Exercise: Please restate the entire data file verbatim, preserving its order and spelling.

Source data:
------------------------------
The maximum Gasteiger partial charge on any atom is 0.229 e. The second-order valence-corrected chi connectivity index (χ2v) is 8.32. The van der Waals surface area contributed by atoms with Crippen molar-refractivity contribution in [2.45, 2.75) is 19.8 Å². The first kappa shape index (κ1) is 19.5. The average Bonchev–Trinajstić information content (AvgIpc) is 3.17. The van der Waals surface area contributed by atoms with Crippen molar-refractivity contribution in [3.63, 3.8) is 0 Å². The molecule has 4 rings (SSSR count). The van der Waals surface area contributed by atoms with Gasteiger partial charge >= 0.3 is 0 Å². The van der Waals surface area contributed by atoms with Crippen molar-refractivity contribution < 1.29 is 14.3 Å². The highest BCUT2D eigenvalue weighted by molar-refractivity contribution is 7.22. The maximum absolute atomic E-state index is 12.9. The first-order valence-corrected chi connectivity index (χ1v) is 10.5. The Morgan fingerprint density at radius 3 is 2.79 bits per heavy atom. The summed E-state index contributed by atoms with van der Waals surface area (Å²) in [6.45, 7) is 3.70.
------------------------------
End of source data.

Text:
The maximum Gasteiger partial charge on any atom is 0.229 e. The second-order valence-corrected chi connectivity index (χ2v) is 8.32. The van der Waals surface area contributed by atoms with Crippen molar-refractivity contribution in [2.45, 2.75) is 19.8 Å². The first kappa shape index (κ1) is 19.5. The average Bonchev–Trinajstić information content (AvgIpc) is 3.17. The van der Waals surface area contributed by atoms with Crippen molar-refractivity contribution in [3.63, 3.8) is 0 Å². The molecule has 4 rings (SSSR count). The van der Waals surface area contributed by atoms with Gasteiger partial charge >= 0.3 is 0 Å². The van der Waals surface area contributed by atoms with Crippen molar-refractivity contribution < 1.29 is 14.3 Å². The highest BCUT2D eigenvalue weighted by molar-refractivity contribution is 7.22. The maximum absolute atomic E-state index is 12.9. The first-order valence-corrected chi connectivity index (χ1v) is 10.5. The Morgan fingerprint density at radius 3 is 2.79 bits per heavy atom. The summed E-state index contributed by atoms with van der Waals surface area (Å²) in [6.45, 7) is 3.70.